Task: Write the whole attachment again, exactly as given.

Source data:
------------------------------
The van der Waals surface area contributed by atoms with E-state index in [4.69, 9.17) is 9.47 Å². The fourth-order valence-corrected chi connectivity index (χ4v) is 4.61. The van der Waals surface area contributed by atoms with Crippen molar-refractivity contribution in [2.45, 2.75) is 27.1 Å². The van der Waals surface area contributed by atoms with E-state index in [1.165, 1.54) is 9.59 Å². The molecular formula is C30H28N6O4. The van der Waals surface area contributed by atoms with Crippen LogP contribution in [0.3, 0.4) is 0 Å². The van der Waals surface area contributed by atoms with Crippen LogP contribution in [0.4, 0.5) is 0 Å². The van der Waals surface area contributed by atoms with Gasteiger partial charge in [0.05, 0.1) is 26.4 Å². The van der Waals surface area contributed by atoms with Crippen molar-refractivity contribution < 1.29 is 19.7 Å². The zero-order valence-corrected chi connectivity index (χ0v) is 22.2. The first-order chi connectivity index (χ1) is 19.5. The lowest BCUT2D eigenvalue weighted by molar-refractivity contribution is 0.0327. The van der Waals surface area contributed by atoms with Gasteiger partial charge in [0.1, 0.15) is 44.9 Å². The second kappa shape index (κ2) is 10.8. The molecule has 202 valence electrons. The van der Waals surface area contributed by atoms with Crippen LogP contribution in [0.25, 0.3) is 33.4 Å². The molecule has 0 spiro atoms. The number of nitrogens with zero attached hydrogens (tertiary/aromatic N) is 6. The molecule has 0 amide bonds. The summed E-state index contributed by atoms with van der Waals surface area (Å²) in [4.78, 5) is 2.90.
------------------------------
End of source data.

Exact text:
The van der Waals surface area contributed by atoms with E-state index in [4.69, 9.17) is 9.47 Å². The fourth-order valence-corrected chi connectivity index (χ4v) is 4.61. The van der Waals surface area contributed by atoms with Crippen molar-refractivity contribution in [2.45, 2.75) is 27.1 Å². The van der Waals surface area contributed by atoms with E-state index in [1.165, 1.54) is 9.59 Å². The molecular formula is C30H28N6O4. The van der Waals surface area contributed by atoms with Crippen LogP contribution in [0.3, 0.4) is 0 Å². The van der Waals surface area contributed by atoms with Crippen LogP contribution in [0.4, 0.5) is 0 Å². The van der Waals surface area contributed by atoms with Gasteiger partial charge in [0.05, 0.1) is 26.4 Å². The van der Waals surface area contributed by atoms with Crippen molar-refractivity contribution < 1.29 is 19.7 Å². The zero-order valence-corrected chi connectivity index (χ0v) is 22.2. The first-order chi connectivity index (χ1) is 19.5. The lowest BCUT2D eigenvalue weighted by molar-refractivity contribution is 0.0327. The van der Waals surface area contributed by atoms with Gasteiger partial charge in [0.1, 0.15) is 44.9 Å². The second kappa shape index (κ2) is 10.8. The molecule has 202 valence electrons. The van der Waals surface area contributed by atoms with Crippen LogP contribution in [0.25, 0.3) is 33.4 Å². The molecule has 0 spiro atoms. The number of nitrogens with zero attached hydrogens (tertiary/aromatic N) is 6. The molecule has 0 amide bonds. The summed E-state index contributed by atoms with van der Waals surface area (Å²) in [4.78, 5) is 2.90.